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So you have to take your car to the dealer for a recall.

thecardoc3thecardoc3 Posts: 5,333
edited January 2015 in General
What are your feelings about them doing an MPI (Multi-Point Inspection) for free or otherwise while your car is at the shop? There are plenty of shop managers who are making it a requirement for the technicians to perform these inspections, (unpaid for the time that they take) in order to of course drive up sales and supposedly offset the poor compensation that the technician as well as the dealership typically get for doing the recall. In the trade you will find two highly opposed perspectives with management and techs who thrive on just doing services on one side (Pro MPI's) and techs who genuinely make their career focus to be fixing the broken cars (Against the practice) on the other. As you consider this shouldn't the techs really be compensated fairly for just attending to your needs in the first place without having to find additional work?

Comments

  • steverstever Posts: 52,457
    Strange business in some ways. People don't understand (or appreciate) flat rate billing either, especially when it looks like a tech is getting paid for an hour job but because of their training or skill they are able to accomplish the job in 15 minutes.

    And then the manufacturers have their own flat rate books for warranty work.

    If a tech is working for "free", then you'd think the state wage and hour division would be interested. There must be reams of paperwork out there on this issue.

    And where are the class action lawyers?

    I like free so if I get a free inspection along with my recall work or oil change that's good. But I also fall victim to the "your bearing is failing and you should fix it now" syndrome. I'm at the shop already and it's a big hassle to go home and research the issue and try to second guess the tech and then bring the car back to the shop. And so I get it fixed, rarely trusting that the tech wasn't just padding the dealer's pocket.
  • kyfdxkyfdx Posts: 168,071
    Any time my car is in for service, I expect them to give it the quick once over (and, they do).

    I rarely ever think about how the mechanics are compensated, because I have no contact with them (or, very rarely), and it's really none of my concern. Going to an independent shop is different, because I often have contact with the actual mechanic working on my car (and yet, still no interest in how he gets paid).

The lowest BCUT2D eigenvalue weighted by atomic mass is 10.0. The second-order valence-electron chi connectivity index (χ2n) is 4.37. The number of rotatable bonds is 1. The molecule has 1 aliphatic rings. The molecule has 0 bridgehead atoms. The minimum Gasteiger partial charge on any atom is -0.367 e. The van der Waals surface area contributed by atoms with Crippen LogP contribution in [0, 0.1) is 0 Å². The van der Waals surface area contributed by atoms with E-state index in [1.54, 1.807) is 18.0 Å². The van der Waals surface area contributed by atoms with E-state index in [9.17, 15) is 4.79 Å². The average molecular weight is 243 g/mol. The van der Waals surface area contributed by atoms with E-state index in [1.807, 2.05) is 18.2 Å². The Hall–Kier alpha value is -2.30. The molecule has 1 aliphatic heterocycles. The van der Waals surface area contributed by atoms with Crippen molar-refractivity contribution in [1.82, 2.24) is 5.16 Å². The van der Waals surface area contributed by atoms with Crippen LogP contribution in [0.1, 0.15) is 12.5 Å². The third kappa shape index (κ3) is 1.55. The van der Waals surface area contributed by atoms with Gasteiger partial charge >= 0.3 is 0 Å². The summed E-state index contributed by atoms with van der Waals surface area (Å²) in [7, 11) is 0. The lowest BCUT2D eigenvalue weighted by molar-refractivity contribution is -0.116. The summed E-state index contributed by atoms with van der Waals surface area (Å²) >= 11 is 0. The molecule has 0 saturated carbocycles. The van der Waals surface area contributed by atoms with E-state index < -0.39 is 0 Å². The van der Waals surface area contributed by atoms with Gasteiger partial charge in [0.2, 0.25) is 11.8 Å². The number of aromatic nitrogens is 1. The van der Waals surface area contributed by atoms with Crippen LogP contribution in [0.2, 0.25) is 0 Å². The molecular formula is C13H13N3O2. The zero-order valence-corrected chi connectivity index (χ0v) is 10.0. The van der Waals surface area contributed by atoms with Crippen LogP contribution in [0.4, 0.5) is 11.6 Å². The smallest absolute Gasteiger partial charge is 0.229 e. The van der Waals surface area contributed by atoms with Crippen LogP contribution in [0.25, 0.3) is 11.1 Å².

I do wonder sometimes about the compensation of my local McDonalds worker.. maybe, because I've done that job before, and hope never to do it again.

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  • thecardoc3thecardoc3 Posts: 5,333
    edited January 2015
    So the next part of this question is how do you react when someone posts (and it's usually presented as happening to wife/daughter) that the dealer said the car needed hundreds of dollars worth of services?
  • isellhondasisellhondas Issaquah WashingtonPosts: 20,302
    edited January 2015
    I have a neighbor who is angry at a local dealer and has trashed them in reviews and refuses to ever buy that brand of car again.

    At over 100,000 her SUV blew out a spark plug. Threads and all.

    She is upset because she recently had it there for some routine service and "they must not have checked my spark plugs".

    They gave her an estimate of something like 5000.00 to fix her SUV which seems out of control unless I'm missing something.

    I suggested she look into having a heli coil installed but I know a lot of places think that is a slip shod way to do a repair. Me, I've had them installed twice with good results.

    It's funny how some people can't blame misfortune of just bad luck and not on a shop.
  • thecardoc3thecardoc3 Posts: 5,333
    Does she have a Ford by chance? It's not an uncommon issue with a couple of the engines and is readily repaired with a tapered insert, like the on es made by the company Timesert. http://www.timesert.com/

    Nobody (that really knows what they are doing) "checks" plugs anymore, nor should they. Attempting to check the plugs causes tiny scratches in the porcelain insulator of the spark plug. The high secondary demand voltages that are achieved in today's engines to generate a spark will break down the insulation between the porcelain and the plug boot where the scratches are resulting in a carbon tracking and a misfire which would not have occurred if they had been left undisturbed. That means if you touch them, you need to replace them.
  • How about you just say the spark plugs are buried and no one can even see them anymore. Dealers fault? Who knows. The head could have been stripped out by the builder. It is a small fortune to replace plugs today for some reason. I see it as a scam by the manufacturers to hide the plugs. We had a car that had to have the intake removed to change out the rear plugs. It didn't have to be designed that way. A lot of 90s era cars don't have these issues and most have easy maintenance for basic items. They also got over 31 mpg on a v6.
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